Immigrant Neighbors, Workers, and Caregivers in Our Midst: What We Owe Each Other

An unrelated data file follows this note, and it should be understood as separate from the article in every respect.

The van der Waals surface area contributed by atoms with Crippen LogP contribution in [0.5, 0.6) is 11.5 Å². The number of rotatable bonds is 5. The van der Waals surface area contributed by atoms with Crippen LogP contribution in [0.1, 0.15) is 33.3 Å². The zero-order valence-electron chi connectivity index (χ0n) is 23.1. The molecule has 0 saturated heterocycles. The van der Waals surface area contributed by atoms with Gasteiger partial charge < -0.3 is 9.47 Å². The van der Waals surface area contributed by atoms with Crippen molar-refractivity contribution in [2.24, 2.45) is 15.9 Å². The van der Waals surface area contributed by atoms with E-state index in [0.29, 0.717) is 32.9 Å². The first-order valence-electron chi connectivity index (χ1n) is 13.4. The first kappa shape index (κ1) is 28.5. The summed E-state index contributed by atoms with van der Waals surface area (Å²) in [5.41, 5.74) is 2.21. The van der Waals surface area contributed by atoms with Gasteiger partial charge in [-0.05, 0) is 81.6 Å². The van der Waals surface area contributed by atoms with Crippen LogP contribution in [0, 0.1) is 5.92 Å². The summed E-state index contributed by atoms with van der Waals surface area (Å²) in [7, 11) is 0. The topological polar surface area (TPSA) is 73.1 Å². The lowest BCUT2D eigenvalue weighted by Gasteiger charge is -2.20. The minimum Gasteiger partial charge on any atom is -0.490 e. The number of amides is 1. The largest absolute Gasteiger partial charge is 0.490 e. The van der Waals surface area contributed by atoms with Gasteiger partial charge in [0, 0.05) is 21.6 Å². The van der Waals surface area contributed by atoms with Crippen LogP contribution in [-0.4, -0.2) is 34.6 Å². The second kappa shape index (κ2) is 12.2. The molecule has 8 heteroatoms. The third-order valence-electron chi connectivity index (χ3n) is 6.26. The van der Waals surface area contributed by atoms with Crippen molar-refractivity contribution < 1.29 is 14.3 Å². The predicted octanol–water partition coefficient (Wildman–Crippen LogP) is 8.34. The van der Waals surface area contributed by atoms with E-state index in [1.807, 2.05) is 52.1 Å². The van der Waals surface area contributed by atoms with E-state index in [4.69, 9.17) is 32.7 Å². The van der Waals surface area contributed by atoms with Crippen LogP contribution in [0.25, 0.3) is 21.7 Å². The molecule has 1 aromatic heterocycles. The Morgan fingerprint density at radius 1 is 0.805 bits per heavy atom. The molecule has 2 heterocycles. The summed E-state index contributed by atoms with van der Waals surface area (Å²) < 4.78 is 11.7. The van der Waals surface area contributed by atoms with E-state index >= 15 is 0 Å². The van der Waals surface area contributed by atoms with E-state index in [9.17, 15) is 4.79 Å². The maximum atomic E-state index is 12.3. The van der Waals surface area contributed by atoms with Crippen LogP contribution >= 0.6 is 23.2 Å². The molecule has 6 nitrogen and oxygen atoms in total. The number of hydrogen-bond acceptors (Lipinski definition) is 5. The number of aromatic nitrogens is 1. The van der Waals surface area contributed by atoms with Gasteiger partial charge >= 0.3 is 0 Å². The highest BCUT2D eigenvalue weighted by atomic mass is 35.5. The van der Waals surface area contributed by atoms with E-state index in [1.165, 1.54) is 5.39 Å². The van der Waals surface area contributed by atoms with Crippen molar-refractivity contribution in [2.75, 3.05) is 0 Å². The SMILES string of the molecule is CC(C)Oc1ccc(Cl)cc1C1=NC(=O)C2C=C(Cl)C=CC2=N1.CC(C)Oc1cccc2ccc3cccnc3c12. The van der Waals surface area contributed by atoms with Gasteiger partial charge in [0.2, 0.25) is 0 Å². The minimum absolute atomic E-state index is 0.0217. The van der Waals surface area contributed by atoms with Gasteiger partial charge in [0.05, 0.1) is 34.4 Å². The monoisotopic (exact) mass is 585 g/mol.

Michael Sullivan reviews David Miller’s new book—Strangers in Our Midst—which, as described by Sullivan, “seeks to balance citizen apprehensions about regulating, integrating, and potentially naturalizing millions of newcomers, while meeting international obligations and safeguarding the basic human rights of all migrants. Miller begins and concludes his account of immigration regulation, integration, and naturalization from what he describes as both a ‘communitarian’ and ‘social democratic’ perspective. As a communitarian, he disavows the idea that ‘a political philosopher could lay down’ a single immigration policy ‘as the just or correct policy for all the liberal democracies (let alone all societies) to pursue.’ He is adamant about the value of national identity grounded in the shared historical experiences of people with memories and obligations to one another that extend into the past, are remembered today, and extend into the future. As such, he challenges the notion that there is a universal prescription for how diverse nations should think about or regulate immigration and naturalization.